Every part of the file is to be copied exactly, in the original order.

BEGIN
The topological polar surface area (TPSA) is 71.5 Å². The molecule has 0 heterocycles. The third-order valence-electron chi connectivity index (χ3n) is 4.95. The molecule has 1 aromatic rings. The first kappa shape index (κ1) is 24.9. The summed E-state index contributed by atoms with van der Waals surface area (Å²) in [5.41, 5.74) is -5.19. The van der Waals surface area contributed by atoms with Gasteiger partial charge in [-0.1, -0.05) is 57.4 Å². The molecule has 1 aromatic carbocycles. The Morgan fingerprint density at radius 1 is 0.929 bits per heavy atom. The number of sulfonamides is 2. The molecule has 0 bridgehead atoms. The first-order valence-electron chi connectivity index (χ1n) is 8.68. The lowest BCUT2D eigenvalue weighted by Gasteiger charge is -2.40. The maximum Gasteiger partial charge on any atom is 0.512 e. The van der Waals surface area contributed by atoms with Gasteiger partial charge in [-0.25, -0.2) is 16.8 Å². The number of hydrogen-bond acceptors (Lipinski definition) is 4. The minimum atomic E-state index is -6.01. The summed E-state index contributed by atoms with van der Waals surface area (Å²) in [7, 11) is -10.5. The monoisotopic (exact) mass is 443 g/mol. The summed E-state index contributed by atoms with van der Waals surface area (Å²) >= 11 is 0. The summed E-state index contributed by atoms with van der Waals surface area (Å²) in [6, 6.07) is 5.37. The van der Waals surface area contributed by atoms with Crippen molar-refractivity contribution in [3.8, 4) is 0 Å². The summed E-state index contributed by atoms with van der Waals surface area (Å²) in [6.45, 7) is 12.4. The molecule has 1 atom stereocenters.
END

The topological polar surface area (TPSA) is 71.5 Å². The molecule has 0 heterocycles. The third-order valence-electron chi connectivity index (χ3n) is 4.95. The molecule has 1 aromatic rings. The first kappa shape index (κ1) is 24.9. The summed E-state index contributed by atoms with van der Waals surface area (Å²) in [5.41, 5.74) is -5.19. The van der Waals surface area contributed by atoms with Gasteiger partial charge in [-0.1, -0.05) is 57.4 Å². The molecule has 1 aromatic carbocycles. The Morgan fingerprint density at radius 1 is 0.929 bits per heavy atom. The number of sulfonamides is 2. The molecule has 0 bridgehead atoms. The first-order valence-electron chi connectivity index (χ1n) is 8.68. The lowest BCUT2D eigenvalue weighted by Gasteiger charge is -2.40. The maximum Gasteiger partial charge on any atom is 0.512 e. The van der Waals surface area contributed by atoms with Gasteiger partial charge in [-0.25, -0.2) is 16.8 Å². The number of hydrogen-bond acceptors (Lipinski definition) is 4. The minimum atomic E-state index is -6.01. The summed E-state index contributed by atoms with van der Waals surface area (Å²) in [7, 11) is -10.5. The monoisotopic (exact) mass is 443 g/mol. The summed E-state index contributed by atoms with van der Waals surface area (Å²) >= 11 is 0. The summed E-state index contributed by atoms with van der Waals surface area (Å²) in [6, 6.07) is 5.37. The van der Waals surface area contributed by atoms with Crippen molar-refractivity contribution in [3.8, 4) is 0 Å². The summed E-state index contributed by atoms with van der Waals surface area (Å²) in [6.45, 7) is 12.4. The molecule has 1 atom stereocenters.